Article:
Elevate Blog: (Reusable) Bag Lady

March 25, 2019

By Wendy Royalty

Even before we moved to Seattle, I brought reusable bags with me (almost) every time I went to the grocery store…. Giant, Safeway, Whole Foods, Mom’s, and Trader Joes (where all the cool kids bring their own bags)…you name the store, I had the bags. I’ve long been bothered by the countless plastic bags leaving the stores (except TJ’s).  SO MANY plastic bags used for groceries. And not much put in to each bag, either.

I remember seeing baggers put things that are sold in bags, in a bag. Things with carrying handles, meant to be carried by the handle, were put in plastic bags. Larger items with carrying handles were double bagged.  What do people do with these bags? You can only use so many trash liners.

I was taught to reduce, reuse, recycle-in that order. So I’ve been doing my part, as an individual, to reduce plastic bag usage.  I know I’m not the only one. But I do wish people would use them less.  A lot less.  In fact, if I had been fortunate enough to be elected to Howard County Council (some of you may remember that I ran in D1), my first initiative would have been to reduce or eliminate plastic bags in HoCo.

So for all these years I’ve gone about toting reusable bags and rejecting the plastic ones.  No law required me to do it. The reason I did it, is because plastic bags are terrible for the environment. Just one story about a turtle eating a plastic bag, unable to digest it, never eating again, dying a slow death, and I was done.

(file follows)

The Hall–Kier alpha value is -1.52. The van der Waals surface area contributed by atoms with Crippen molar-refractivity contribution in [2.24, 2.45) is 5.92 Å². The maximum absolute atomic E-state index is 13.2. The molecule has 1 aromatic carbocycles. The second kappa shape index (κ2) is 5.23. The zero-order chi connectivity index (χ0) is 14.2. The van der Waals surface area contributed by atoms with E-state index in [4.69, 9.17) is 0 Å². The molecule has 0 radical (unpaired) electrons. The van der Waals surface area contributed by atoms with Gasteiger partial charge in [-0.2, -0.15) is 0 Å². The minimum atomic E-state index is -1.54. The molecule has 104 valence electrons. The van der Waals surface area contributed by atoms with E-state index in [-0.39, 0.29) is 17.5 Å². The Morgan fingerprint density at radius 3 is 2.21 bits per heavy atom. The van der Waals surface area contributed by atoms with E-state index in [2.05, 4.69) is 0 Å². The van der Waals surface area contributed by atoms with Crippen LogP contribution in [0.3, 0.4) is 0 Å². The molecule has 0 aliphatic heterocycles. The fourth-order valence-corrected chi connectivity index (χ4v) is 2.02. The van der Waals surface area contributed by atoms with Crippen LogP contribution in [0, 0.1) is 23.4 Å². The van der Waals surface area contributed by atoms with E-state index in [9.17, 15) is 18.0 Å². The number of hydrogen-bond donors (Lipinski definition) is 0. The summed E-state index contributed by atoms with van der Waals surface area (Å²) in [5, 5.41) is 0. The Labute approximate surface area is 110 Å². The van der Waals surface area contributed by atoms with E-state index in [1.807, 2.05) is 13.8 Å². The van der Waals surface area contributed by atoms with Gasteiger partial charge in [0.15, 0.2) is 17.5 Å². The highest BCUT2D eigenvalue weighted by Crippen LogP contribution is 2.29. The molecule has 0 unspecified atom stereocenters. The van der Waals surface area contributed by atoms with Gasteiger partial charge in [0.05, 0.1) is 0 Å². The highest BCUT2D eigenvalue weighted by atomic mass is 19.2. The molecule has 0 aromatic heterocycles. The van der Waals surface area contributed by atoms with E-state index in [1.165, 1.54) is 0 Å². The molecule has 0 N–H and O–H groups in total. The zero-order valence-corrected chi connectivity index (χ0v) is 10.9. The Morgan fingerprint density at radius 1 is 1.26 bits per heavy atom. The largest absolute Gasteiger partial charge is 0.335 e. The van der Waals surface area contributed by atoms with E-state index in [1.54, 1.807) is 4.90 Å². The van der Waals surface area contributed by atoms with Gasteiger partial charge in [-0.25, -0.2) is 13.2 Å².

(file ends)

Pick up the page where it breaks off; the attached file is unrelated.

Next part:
When we moved to Seattle, I didn’t have to worry about plastic bags anymore. They are outlawed. Effective July 1, 2012, the city of Seattle summarily stopped the use of nearly 300 million plastic bags per year.  The options are:  bring your own bag, carry your goods in your arms, cart them to the car, or pay 5 cents for a paper bag. The paper bags are made of 40% recycled paper. The only complaints I hear in the grocery store line are when someone realizes they forgot their bags. But it rarely happens. We’re in the habit now.

I’ve been following @scotteblog who has been writing in opposition to the enabling legislation that would allow Howard County to collect a tax on plastic bags. I see his point. It’s frustrating to see incremental steps instead of an all out ban. Also, why not charge a nickel for paper bags and outlaw plastic? Or even better, be like Trader Joe’s and give your customers brown paper if they forget their reusables.

I’m hopeful that by the time we return from our Pacific Northwest adventure, we won’t have plastic bags as a choice.

Wendy can be reached at @WendyRoyalty1

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